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Australia is obsessed with sport. It's a country that believes - in the words of one popular comic duo - that too much sport is barely enough.

Take football, for example, which is represented by not one but at least four codes: soccer, rugby union, rugby league and our very own 'Aussie rules'.

We've hosted the summer Olympic Games twice - in 1956 in Melbourne and in 2000 in Sydney - and cling to a record that sees us regularly in the top ten countries in the overall Olympic medal tally each games, despite being below 50th in world rankings in population size.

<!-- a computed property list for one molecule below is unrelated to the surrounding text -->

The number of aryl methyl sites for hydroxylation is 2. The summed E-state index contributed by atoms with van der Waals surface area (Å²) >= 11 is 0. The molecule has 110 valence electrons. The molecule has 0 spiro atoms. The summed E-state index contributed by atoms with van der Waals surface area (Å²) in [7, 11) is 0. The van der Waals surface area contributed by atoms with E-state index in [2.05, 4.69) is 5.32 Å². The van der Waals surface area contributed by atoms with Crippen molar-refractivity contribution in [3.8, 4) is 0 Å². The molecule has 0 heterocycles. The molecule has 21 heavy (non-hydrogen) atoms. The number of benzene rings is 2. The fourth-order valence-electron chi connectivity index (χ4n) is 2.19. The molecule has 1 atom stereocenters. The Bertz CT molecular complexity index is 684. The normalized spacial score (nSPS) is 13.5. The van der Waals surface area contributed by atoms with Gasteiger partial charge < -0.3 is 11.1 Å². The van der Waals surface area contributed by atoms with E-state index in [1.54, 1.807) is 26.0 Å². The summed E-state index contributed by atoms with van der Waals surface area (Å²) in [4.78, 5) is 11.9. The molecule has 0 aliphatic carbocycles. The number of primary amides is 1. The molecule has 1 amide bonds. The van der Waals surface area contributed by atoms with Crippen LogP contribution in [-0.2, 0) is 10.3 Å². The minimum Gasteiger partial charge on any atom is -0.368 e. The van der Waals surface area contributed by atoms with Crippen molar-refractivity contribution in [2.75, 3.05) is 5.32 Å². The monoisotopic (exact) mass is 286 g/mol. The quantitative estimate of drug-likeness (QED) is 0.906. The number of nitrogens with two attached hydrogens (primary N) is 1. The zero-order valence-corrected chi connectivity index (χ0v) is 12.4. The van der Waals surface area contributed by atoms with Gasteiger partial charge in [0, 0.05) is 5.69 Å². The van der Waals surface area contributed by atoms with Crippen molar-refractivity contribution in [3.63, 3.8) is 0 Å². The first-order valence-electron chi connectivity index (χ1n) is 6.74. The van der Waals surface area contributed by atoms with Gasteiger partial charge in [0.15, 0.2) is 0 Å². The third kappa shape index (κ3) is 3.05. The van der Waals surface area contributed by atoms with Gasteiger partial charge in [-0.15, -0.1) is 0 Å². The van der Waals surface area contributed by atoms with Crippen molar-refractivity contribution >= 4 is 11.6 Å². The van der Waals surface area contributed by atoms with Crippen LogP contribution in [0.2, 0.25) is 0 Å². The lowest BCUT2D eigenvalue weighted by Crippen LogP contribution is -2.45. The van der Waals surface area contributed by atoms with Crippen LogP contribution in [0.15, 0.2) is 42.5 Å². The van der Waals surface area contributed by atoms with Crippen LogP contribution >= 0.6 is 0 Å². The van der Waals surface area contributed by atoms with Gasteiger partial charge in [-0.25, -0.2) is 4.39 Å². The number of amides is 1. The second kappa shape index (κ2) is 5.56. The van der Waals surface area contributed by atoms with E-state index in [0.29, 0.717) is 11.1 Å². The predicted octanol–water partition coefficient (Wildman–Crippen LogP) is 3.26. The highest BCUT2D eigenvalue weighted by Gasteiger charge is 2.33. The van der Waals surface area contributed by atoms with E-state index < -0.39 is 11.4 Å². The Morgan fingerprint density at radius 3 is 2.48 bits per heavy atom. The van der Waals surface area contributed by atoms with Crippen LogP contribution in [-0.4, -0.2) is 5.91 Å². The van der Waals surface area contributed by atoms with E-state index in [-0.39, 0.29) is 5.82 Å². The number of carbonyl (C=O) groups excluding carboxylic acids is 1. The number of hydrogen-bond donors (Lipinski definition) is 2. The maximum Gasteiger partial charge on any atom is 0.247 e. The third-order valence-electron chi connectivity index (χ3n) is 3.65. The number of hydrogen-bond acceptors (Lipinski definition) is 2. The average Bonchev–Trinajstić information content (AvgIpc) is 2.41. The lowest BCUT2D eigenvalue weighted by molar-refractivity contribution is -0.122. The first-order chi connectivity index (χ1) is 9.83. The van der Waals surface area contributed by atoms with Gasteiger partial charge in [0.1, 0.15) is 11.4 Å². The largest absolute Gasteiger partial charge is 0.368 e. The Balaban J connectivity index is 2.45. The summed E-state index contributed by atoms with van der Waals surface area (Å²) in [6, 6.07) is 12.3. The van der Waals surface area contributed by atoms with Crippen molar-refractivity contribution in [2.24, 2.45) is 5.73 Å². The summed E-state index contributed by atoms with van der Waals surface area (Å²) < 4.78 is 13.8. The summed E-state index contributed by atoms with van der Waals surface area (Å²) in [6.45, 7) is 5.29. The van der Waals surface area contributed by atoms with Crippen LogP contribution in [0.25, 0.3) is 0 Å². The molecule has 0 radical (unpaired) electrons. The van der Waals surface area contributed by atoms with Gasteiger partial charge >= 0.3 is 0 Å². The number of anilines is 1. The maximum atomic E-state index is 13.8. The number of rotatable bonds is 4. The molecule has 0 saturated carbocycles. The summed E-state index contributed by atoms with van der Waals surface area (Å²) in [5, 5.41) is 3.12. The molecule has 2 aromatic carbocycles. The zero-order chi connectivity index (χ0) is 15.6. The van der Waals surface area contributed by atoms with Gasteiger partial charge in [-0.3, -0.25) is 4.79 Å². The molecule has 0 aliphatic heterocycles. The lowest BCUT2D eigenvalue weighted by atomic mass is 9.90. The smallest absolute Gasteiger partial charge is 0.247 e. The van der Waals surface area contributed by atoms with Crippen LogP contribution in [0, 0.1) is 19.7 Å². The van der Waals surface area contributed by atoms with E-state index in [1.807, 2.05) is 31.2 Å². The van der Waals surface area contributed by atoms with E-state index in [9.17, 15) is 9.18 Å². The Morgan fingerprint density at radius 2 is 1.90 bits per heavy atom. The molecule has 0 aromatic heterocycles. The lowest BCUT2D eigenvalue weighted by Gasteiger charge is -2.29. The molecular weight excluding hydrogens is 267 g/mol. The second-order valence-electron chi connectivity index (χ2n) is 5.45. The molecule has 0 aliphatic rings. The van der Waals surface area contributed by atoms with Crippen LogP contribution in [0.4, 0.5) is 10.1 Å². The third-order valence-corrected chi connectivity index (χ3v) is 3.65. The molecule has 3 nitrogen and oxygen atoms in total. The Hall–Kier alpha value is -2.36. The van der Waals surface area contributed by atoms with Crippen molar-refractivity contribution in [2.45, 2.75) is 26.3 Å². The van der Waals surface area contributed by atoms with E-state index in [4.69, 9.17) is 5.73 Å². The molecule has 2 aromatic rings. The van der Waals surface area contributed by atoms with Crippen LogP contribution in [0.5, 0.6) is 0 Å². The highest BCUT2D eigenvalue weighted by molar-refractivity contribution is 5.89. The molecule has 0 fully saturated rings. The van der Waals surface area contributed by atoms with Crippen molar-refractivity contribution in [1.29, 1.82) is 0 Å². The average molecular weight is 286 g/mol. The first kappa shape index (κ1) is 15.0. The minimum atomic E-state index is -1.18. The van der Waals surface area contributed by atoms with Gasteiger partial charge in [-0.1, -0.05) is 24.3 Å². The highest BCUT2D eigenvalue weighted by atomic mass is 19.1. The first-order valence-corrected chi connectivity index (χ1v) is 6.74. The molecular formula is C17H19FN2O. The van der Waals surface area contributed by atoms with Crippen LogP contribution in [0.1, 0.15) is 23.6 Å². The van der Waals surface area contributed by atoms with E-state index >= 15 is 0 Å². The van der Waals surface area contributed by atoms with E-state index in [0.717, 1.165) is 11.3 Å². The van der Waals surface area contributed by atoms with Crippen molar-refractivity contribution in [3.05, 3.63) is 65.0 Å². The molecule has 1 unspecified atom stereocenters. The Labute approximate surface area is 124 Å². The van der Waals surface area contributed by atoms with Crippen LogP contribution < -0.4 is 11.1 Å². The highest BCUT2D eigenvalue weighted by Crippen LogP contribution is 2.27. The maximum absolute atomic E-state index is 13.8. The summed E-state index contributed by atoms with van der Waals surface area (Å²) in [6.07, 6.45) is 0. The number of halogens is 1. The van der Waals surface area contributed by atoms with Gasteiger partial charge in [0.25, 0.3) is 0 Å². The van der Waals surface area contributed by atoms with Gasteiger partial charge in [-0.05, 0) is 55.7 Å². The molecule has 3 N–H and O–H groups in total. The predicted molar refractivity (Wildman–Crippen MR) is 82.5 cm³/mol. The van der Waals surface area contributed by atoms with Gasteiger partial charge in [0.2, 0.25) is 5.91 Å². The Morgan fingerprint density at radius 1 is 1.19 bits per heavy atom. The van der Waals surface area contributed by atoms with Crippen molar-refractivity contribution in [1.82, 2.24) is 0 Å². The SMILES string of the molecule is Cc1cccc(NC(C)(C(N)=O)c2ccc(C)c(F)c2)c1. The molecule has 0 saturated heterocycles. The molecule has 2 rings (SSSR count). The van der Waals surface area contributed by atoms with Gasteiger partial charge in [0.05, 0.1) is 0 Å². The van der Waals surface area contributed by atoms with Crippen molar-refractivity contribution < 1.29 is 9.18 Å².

So, in a nation where sports people are elevated almost to demi-gods, it's not surprising that they are also a popular subject for Australia's favourite portrait competition - the Archibald Prize - which is held annually at the Art Gallery of New South Wales in Sydney.

These portraits must have been painted in the 12 months leading up to the competition, and must be painted from life, which means the person who is the subject must have had at least one 'sitting' with the artist.

First awarded in 1921, the prize was established by journalist and Bulletin magazine founder JF Archibald (1856-1919), with the aim of fostering portraiture, supporting artists and perpetuating the memory of great Australians.

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